As consumers you should definately keep your morals in mind but also your health. Lean meats are unmatched in terms of nutritional value, how can you agrue with that?

    So I say if you choose not to eat meat because of a morality clash that’s fine but don’t try to guilt someone else into choosing the same thing. Everyone is free to have their own opinon.

  3. Dana

    What about the millions innocent animals (rabbits, gophers, birds, moles, etc) that are killed during the harvest of grains and vegetables? What about the morality of destroying our top soil, native plants, entire eco systems and contaminating groundwater for the production of mono crops? Raising animals for food is less destructive to the earth and our environment than growing plants for food. Just sayin!

  4. Matt Thompson (@dakotapastor)

    Here’s the biblical basis for the morality of eating meat:

    And God blessed Noah and his sons and said to them, “Be fruitful and multiply and fill the earth. The fear of you and the dread of you shall be upon every beast of the earth and upon every bird of the heavens, upon everything that creeps on the ground and all the fish of the sea. Into your hand they are delivered. Every moving thing that lives shall be food for you. And as I gave you the green plants, I give you everything. But you shall not eat flesh with its life, that is, its blood. And for your lifeblood I will require a reckoning: from every beast I will require it and from man. From his fellow man I will require a reckoning for the life of man.
    “Whoever sheds the blood of man,
    by man shall his blood be shed,
    for God made man in his own image.
    And you, be fruitful and multiply, increase greatly on the earth and multiply in it.” (Genesis 9:1-7)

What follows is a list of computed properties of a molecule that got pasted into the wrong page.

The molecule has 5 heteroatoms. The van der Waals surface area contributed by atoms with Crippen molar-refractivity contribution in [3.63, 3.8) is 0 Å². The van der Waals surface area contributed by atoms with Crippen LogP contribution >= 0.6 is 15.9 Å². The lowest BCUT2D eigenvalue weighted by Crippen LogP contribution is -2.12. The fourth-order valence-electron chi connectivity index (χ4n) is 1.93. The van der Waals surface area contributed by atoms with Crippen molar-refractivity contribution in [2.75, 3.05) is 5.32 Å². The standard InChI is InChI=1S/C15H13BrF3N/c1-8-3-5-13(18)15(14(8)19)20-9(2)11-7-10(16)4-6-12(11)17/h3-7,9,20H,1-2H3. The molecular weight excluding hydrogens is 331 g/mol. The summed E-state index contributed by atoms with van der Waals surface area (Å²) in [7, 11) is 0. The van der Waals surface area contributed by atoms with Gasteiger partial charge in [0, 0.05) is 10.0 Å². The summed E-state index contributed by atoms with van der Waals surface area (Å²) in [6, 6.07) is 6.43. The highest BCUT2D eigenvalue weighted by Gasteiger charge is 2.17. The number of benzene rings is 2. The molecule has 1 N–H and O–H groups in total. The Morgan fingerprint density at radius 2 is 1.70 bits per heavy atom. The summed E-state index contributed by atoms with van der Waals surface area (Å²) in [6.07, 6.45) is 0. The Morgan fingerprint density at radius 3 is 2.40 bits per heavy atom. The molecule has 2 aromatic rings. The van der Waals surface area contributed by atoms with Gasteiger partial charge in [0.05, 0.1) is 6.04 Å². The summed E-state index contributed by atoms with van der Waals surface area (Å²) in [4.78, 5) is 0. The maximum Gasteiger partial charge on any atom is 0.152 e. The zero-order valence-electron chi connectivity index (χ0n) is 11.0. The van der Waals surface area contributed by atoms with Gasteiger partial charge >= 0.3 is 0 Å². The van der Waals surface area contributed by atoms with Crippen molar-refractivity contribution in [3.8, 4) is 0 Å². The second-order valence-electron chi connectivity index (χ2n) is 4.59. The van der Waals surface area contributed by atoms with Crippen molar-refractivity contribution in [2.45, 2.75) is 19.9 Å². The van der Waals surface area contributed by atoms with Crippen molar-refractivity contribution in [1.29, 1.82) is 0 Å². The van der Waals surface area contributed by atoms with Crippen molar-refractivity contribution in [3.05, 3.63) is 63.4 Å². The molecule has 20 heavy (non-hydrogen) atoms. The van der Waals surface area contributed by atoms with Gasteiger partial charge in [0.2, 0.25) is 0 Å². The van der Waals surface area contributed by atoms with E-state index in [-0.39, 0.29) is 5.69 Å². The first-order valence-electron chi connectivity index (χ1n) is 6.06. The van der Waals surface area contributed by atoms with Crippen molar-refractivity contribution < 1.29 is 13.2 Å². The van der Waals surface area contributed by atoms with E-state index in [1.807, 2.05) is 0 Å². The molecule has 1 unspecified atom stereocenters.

5. Angelo Ibleto

    I like what Apostle Paul said. He is my favorite from any others. If any of you fallow him on his teaching, always use common sense in everything he preached.
    Jenny! The mistake you made in your “moral” was to ask for opinion on it. Talk about moral on what we eat, meat, in this case, is, giving fuel to those who brought it up in the first place, to continue to bring the issue up with more ammunition to use. On the same line, it bother me quite a bit to see more and more people now days getting a (F -) in the report card, on the assignment they had to do, describing the different from an human and an animal.

  6. Linda Langerwerf

    My mother and father in law remember having just about nothing to eat during the German occupation of Holland during WWII. Until recently, the European countries have had protective tariffs and support for their farmers unlike the USA because they remember being hungry. My folks didn’t grow up with much during the Great depression but their families were farmers so they always had meat. We live in a country where food is plentiful and fairly inexpensive. People have so many choices. I do take issue with others telling us how to do our work or how to feel about what we do.

  7. chicoyaya

    Morals? or Ethics?
    Morals are beliefs based on practices or teachings regarding how people conduct themselves in personal relationships and in society, while ethics refers to a set or system of principles, or a philosophy or theory behind them.
    While I personally believe it is permissible (and healthy) to eat meat, I think that we should take an honest look at the ethics of the factory farming industry that has profit as its bottom line, with no regard to how it affects our health and environment.

  8. Pingback: Omnivore’s Ethics « The Photosophy